Finley Sinclair is trying to outrun her not-so-distant reputation of being the party girl with a grief-stricken persona in disguise. When she follow's in her brother's footsteps and goes to Abbeyglen, Ireland for a student exchange program, she hopes to find a relaxing and invigorating town that has the essence of God--and her brother--that's she's been desperately looking for. Off to a rocky start right from the get-go, Finley encounters teen celebrity Beckett Rush not just on the plane but in the B and B her host family runs in Abbeyglen. Add to that a power-crazed, actress-wannabe, Catholic school girl and a project in a nursing home with a crabby old lady already destined to die, and Finley's stress level goes through the roof. Her search for her God gets cloudy and skewed when she is not ready to admit to imperfections that have been staring right in the face the entire time.
I have to say, right off the bat, I'm not one that likes to dote on Christian Fiction that often; if ever. Even when I started There You'll Find Me, I didn't know it had any elements of Christianity in it. Honestly, I was raised on this stuff since I was small but it still gets a kick out of shocking me every so often. I must break this review down into sections in order to explain cohesively how much this book affected me.
Characters: First off, we have Finley. Down-to-earth, heart-broken perfectionist Finley Sinclair. I felt so defensive whenever someone said one bad thing about this girl but she did an unhealthy amount of self-loathing that I just wanted to smack. In a way, this built her up to be the strong but vulnerable person she grew to be throughout There You'll Find Me. Beckett had his own flaws too, and at times I almost believed they were too flawed for each other. Beckett Rush was a conundrum waiting to confuse the heck out of me whenever he was in a scene. I loved his Irish accent and reassurances of his love for Finley, but I hated his corny lines and double life.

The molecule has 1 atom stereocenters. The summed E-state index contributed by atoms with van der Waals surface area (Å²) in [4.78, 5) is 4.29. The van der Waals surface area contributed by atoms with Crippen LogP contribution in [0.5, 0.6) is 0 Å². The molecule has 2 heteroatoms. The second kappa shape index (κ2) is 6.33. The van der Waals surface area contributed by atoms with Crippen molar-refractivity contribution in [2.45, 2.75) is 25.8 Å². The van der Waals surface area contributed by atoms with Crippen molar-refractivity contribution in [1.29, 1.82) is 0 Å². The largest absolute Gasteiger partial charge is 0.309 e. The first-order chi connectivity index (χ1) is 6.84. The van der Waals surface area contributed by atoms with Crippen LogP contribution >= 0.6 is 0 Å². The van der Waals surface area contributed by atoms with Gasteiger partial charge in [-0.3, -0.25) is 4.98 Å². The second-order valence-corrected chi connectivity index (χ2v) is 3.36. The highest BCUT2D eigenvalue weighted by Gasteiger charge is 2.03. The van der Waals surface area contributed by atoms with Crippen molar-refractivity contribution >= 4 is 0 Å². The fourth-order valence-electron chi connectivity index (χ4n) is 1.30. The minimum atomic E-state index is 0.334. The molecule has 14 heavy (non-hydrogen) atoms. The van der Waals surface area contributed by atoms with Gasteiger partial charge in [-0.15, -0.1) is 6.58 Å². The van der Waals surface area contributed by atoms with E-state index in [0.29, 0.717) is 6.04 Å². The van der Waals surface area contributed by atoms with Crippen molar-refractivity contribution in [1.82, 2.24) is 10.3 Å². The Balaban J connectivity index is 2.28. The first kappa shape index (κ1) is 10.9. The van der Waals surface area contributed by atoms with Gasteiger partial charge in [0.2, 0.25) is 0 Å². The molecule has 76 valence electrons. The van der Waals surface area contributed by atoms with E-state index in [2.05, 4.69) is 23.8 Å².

Plot: I have to begin with the romance. It truly starts from the very beginning and lasts till the very end. Like I mentioned before, both Finley and Beckett had so many unresolved issues that I almost believed it impossible for them to be together. But then the author inserts something the two have in common and that can no doubt help mend any rough patch they encounter, and that would be God in his almighty power. The other side plots that the author added to make this a whole story and not just a romantic tale, served their purpose in relying on the reader's sense of empathy and compassion. Mrs. Sweeney was a story on her own but I would have also liked to have seen more of a balance between that and Finley's passion for the violin.
Writing: I had no problems with the evenly-paced writing and the melodic tones instilled in the book. Honestly, if I had to guess, I'd say the book followed the flow Finley's composition for Will, her deceased brother. The short and sweet quotes in the beginning of each chapter really added to the book's appeal. Overall, it was the scenery described during Finley's stay in Ireland that took my breath away. I wanted nothing more than to see the beauty of Abbeyglen and its majestic ruins.
How unsuspecting this novel starts out to be...only to transform any opinion or expectation I had going into the book. I've never really experienced any other novel on such a soul-deep level before and it definitely captured my heart till the very last sentence.